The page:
Cancer Blog

Cancer blog                        

April is Testicular Awareness Month – Let’s Talk About Balls

Apr 5, 2023

Check out this video from Macmillan Cancer Support where Justin shares his story in this car-pool convo…

This month, make a special effort to become aware of the signs and symptoms and check in with your mates.  It might save a life.

1.            Self-examination: Men should be encouraged to perform a self-exam on a regular basis to check for any abnormalities, such as lumps or swelling. They should examine each testicle with both hands, feeling for any hard lumps, smooth or rounded bumps, or changes in size or shape.

2.            Signs and symptoms: Men should be aware of the signs and symptoms of testicular cancer, which may include a lump or swelling in the testicle, pain or discomfort in the testicle or scrotum, a dull ache in the lower abdomen or groin, or a feeling of heaviness in the scrotum.

3.            Early detection and treatment: Early detection is key to successful treatment of testicular cancer. If any other signs or symptoms are noticed it is important to see a doctor right away for evaluation and possible testing.

4.            Risk factors: Men should be aware of the risk factors for testicular cancer, which include a family history of the disease, having an undescended testicle, and having a personal history of testicular cancer.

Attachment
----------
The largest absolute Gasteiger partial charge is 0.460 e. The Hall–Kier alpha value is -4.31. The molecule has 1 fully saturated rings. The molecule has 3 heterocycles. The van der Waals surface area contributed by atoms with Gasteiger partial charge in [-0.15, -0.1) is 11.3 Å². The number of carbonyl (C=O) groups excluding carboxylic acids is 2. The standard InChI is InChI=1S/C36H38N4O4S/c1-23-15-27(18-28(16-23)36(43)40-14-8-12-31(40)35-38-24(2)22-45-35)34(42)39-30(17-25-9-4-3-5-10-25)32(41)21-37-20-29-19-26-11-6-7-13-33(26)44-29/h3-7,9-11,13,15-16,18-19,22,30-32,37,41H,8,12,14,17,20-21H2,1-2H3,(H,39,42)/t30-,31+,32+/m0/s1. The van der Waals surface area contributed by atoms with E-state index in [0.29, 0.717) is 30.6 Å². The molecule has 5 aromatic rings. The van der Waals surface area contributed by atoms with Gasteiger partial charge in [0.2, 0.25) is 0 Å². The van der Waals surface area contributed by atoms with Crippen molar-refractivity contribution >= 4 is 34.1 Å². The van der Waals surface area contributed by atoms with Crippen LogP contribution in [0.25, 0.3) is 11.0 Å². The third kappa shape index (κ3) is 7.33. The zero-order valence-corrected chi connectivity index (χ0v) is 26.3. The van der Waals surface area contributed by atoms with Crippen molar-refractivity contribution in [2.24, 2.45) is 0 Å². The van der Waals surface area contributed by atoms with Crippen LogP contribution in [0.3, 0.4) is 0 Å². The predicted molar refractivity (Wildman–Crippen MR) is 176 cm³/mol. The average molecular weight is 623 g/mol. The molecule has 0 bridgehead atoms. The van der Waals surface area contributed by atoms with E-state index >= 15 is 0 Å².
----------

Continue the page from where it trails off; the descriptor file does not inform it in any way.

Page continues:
5.            Prevention: While there is no guaranteed way to prevent testicular cancer, men can reduce their risk by performing regular self-exams, maintaining a healthy lifestyle, and seeking prompt medical attention for any concerning symptoms.

When testicular cancer is diagnosed, it is important to find out the extent, or stage, of the disease (whether it has spread from the testicle to other parts of the body).

One of the most effective diagnostic tools is imaging.  Men will have a CT or (CAT) scan of their abdomen and chest.  A CT scan is a series of X-rays of specific areas of the body that helps the doctors see if the cancer has spread. In some circumstances, a Positron Emission Tomography, or PET scan may be helpful as this is very detailed.

The treatment for testicular cancer depends on several factors, such as the type and stage of the cancer, the man's overall health, and his preferences. The main treatments for testicular cancer include:

1.            Surgery: Surgery is often the first treatment for testicular cancer. The surgeon will remove the affected testicle, a procedure called orchiectomy. In some cases, the surgeon may also remove nearby lymph nodes to check for cancer spread.

2.            Radiation therapy: Radiation therapy uses high-energy beams to kill cancer cells. It may be used after surgery to kill any remaining cancer cells, or as the primary treatment for some types of testicular cancer.

3.            Chemotherapy: Chemotherapy uses drugs to kill cancer cells throughout the body. It may be used after surgery to kill any remaining cancer cells, or as the primary treatment for some types of testicular cancer.

4.            Surveillance/Monitoring: In some cases, men with early-stage testicular cancer may simply be monitored with regular checkups, blood tests, and imaging tests to make sure the cancer doesn't come back.

It's important to note that testicular cancer is highly treatable, with a cure rate of over 95% if caught early. Men should work closely with their healthcare team to determine the best treatment plan for their individual situation.

back to top